Advantageously, the head end system is operable to bridge calls between the public switched telephony network and the Internet network; and

Advantageously, the head end system is further operable to bridge calls between the cable network and the Internet network.

Advantageously, the communication infrastructure further comprises a plurality of cable modem circuits, each including:

  • a cable network interface;
  • at least one POTS interface;
  • a wireless local area network interface, and
  • bridging circuitry operable to bridge a call between a VoIP format and a POTS format.

Advantageously, the each of the plurality of cable modem circuits has associated therewith at least one public switched telephony network number and at least one IP address.

Advantageously, the head end system is further operable to track a plurality of subscribers.

Advantageously, the head end system is further operable to forward an incoming public switched telephony network call to a remote VoIP terminal via the Internet network.

Advantageously, the head end system is further operable to:

  • alert a POTS telephone associated with a subscriber and serviced by a cable modem circuit;
  • wait for pickup by the POTS telephone;
  • when the POTS telephone picks up, terminate an incoming call to the POTS telephone; and
  • when the POTS telephone does not pickup, forward the incoming call to a remote VoIP terminal associated with the subscriber.

According to an aspect of the invention, a method is provided for operating a communication infrastructure that includes a cable network, a head end system that communicatively couples to the cable network, to the Internet, and to the public switched telephone network, and a plurality of cable modem circuits that communicatively couple to the cable network, the method comprising:

  • the head end system receiving a call bridging request from a telephone device of a subscriber having a telephone number associated with both the head end system and the public switched telephony network;
  • the head end system interacting with the telephone device to verify authorization of the telephone device to bridge a call between the Internet network and the public switched telephony network network; and
  • the head end system bridging a call between the Internet network and the public switched telephony network for the telephone device.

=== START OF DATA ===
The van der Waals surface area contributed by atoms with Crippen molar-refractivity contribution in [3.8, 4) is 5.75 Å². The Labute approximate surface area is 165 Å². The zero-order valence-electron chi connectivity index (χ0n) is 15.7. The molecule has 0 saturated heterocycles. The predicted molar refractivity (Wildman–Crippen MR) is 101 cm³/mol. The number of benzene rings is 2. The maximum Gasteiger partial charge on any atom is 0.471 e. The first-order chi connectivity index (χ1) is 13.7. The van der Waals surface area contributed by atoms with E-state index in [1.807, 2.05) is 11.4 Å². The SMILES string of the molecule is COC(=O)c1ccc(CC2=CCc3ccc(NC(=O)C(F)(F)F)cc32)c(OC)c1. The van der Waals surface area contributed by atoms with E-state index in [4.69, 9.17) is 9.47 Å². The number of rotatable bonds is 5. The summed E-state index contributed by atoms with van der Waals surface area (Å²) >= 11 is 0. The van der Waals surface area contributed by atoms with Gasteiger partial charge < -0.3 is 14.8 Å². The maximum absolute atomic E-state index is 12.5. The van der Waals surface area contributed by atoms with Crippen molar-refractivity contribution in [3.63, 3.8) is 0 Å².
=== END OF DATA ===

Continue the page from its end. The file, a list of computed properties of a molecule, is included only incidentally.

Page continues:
Advantageously, the method further comprises the head end system bridging calls between the cable network and the Internet network.

Advantageously, the method further comprises the head end system monitoring bridging use of the head end system by the telephone device.

According to an aspect of the invention, a method is provided for operating a communication infrastructure that includes a cable network, a head end system that communicatively couples to the cable network, to the Internet, and to the public switched telephone network, and a plurality of cable modem circuits that communicatively couple to the cable network, the method comprising:

  • the head end system bridging a first call between the public switched telephony network and the Internet network;
  • the head end system bridging a second call between the cable network and the Internet network; and
  • the head end system bridging a third call between the cable network and the public switched telephony network.

Advantageously, the method further comprises tracking a plurality of subscribers.

Advantageously, the method further comprises the head end system forwarding an incoming public switched telephony network call to a remote VoIP terminal via the Internet network.

According to an aspect of the invention, a method is provided for operating a communication infrastructure that includes a cable network, a head end system that communicatively couples to the cable network, to the Internet, and to the public switched telephone network, a first wireless access point communicatively coupled to the Internet network outside of a home, and a second wireless access point communicatively coupled to the cable network within the home, the method comprising: